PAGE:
• a 200 Amp service (instead of 100Amp) to ensure allowance for install of Electric Vehicle charging stations, in the case of singles and townhomes. ($500-$1500)*

* cost per dwelling as estimated by Greater Ottawa Home Builders’ Association. Range is dependent on design and location of building.

These policy ideas seem to add uneccessary cost to all homes. For instance, currently, less than 1% of the Ontario population drives Plug-in Electric Vehicles.

According to ieso.ca 26,000 microFit contracts for the install of Photovoltaic panels were awarded between 2009 to 2017, when the program was closed. Conservatively assuming a 7 year operation given that the program needed to gear up, that is an annualized basis of 3714 contracts per year of which I will assume 50% were put on roofs instead of on pedestals or stand-alone in fields and yards (there is no data on this that could be found).

CMHC statistics show that Ontario generally builds about 73,900 new dwelling units per year of which the information reveals 65% are singles, semi-detached or row homes of the type that could put photovoltaic panels on the roof.

Meaning of 48,045 dwellings built per year, 3,714 (7.7%) put panels on the roof.

Both the above behaviors will undoubtably grow but given that the current need is so low, its seems far more reasonable that new homes only be built with those features when required by customers (or perhaps as an added feature chosen by builders in order to market their homes versus competitors) instead of 100% of the time to the detriment of affordability to all Ontarions.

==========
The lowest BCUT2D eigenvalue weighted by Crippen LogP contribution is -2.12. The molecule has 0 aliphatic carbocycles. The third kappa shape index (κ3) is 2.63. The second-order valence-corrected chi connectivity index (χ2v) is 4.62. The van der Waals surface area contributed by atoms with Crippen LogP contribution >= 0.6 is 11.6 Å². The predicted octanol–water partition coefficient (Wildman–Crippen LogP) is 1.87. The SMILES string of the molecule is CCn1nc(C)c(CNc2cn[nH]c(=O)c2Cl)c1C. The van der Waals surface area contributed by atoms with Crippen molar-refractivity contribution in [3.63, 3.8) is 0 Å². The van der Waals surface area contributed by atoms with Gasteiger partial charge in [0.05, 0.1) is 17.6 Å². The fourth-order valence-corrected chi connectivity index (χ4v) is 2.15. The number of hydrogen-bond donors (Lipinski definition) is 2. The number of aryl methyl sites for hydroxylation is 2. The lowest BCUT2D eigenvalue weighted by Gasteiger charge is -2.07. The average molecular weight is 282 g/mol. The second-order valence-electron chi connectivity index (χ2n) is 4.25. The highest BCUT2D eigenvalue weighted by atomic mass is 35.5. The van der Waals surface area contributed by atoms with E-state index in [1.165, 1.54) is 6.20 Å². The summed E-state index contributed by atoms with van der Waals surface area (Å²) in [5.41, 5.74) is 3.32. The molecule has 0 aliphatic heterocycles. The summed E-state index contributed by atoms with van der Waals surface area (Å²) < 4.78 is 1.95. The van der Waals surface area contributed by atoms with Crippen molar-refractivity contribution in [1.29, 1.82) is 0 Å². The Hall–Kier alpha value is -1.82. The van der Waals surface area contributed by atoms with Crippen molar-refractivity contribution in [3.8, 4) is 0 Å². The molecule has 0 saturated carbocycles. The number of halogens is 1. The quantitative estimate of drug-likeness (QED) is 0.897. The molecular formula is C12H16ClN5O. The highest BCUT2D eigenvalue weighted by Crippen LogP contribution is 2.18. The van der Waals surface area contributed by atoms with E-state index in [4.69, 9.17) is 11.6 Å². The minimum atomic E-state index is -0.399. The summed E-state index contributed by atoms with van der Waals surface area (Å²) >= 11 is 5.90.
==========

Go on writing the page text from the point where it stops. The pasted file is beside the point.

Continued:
4) Taxes versus affordability.

Development Fees charged by municipalities, land transfer taxes levied by provincial governments, and HST all add to the cost of homes in Canada. Despite recognizing that affordability is an issue for many Canadians, so far, no tax relief has been proposed by the various govenrments who recieve fees and taxes as part of the creation and transaction of housing.

Depending on the source, the price of a home in Canada includes 20 - 25% taxes and fees.




All of the above four issues have an affect on the price of homes in Canada. However, it is my observation that a concerted effort on behalf of provincial and municipal governments to increase land availability, and reduce regulatory and development costs would have the largest effect of improving affordability.

Even simple things can make a difference. Revising zoning regulations to allow more or smaller dwelling units or lane homes and tiny homes. Many municipality's regulations disallow these housing forms. Coach houses are also currently required to meet such setback and size regulations that make them restricted to very few property's and no less expensive to build and offer for occupancy than a regular house.